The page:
So, you think you’re making good decisions, but are you really? And, how do you know? Do you trust your gut, or lean on your analytical mind? And, what about the hidden scripts and noisy inputs that affect nearly every decision you make, without you being aware of any of it? How do we make better decisions?
Today’s guest can help. Daniel Kahneman is one of the most influential psychologists and thinkers in modern history, his ideas have literally changed the way we live, work, relate, see the world, make decisions, and build solutions, organizations, industries, societies, and lives.
Best known for his remarkable work with Amos Tversky, which explores how we reason and make decisions, his research was, in no small way, seminal in the creation of the field of behavioral economics. He’s been awarded the Nobel Prize, as well as the Presidential Medal of Freedom. Kahneman is Professor Emeritus of Psychology and Public Affairs at Princeton University, and he holds honorary degrees from Harvard, Yale, Cambridge, the Sorbonne and others. His New York Times best-selling book, Thinking, Fast and Slow, has sold more than seven million copies worldwide. And his most recent book, Noise: A Flaw in Human Judgment, explores how unrecognized, systemic influences affect our decisions in ways, both rational and not, that remain completely hidden to us and often lead to profound unfairness and inequality.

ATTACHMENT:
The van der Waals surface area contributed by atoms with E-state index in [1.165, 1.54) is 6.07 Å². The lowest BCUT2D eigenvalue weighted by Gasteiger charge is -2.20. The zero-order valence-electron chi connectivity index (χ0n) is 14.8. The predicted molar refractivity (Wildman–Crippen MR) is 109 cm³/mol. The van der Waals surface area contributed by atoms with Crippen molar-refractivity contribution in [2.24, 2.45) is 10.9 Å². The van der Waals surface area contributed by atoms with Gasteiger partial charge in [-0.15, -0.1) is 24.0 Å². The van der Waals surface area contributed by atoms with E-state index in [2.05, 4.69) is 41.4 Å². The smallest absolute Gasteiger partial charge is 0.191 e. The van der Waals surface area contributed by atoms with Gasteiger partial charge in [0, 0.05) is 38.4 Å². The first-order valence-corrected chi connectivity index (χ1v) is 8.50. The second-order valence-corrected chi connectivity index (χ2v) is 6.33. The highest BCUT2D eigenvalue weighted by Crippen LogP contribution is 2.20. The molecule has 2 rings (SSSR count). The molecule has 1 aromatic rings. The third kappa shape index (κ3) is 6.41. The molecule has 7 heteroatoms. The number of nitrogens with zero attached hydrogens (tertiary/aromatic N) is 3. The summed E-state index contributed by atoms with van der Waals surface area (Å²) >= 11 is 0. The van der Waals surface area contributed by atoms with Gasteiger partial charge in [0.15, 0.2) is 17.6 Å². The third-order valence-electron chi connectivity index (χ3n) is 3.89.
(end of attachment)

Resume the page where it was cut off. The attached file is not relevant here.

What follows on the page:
We talk about key ideas from his research spanning more than 6 decades. But, we also dive deep into the life experiences that shaped him. Fascinatingly, Kahmeman’s curiosity about humans and all our complexities was sparked as a young Jew living with his family in Nazi-occupied France during World War II, and running for years, before fleeing. His sometimes harrowing experiences triggered questions and curiosities that powerfully influenced what would become a lifelong devotion to understand why we do the things we do.
We explore those early experiences, and he shares where some of the seeds were first planted that would later grow into the body of research and work that have changed the world.
You can find Daniel at: Princeton University | The Nobel Prize
If you LOVED this episode:
- You’ll also love the conversations we had with Charles Duhigg about how unknown influences and habit and ritual effect our behavior.
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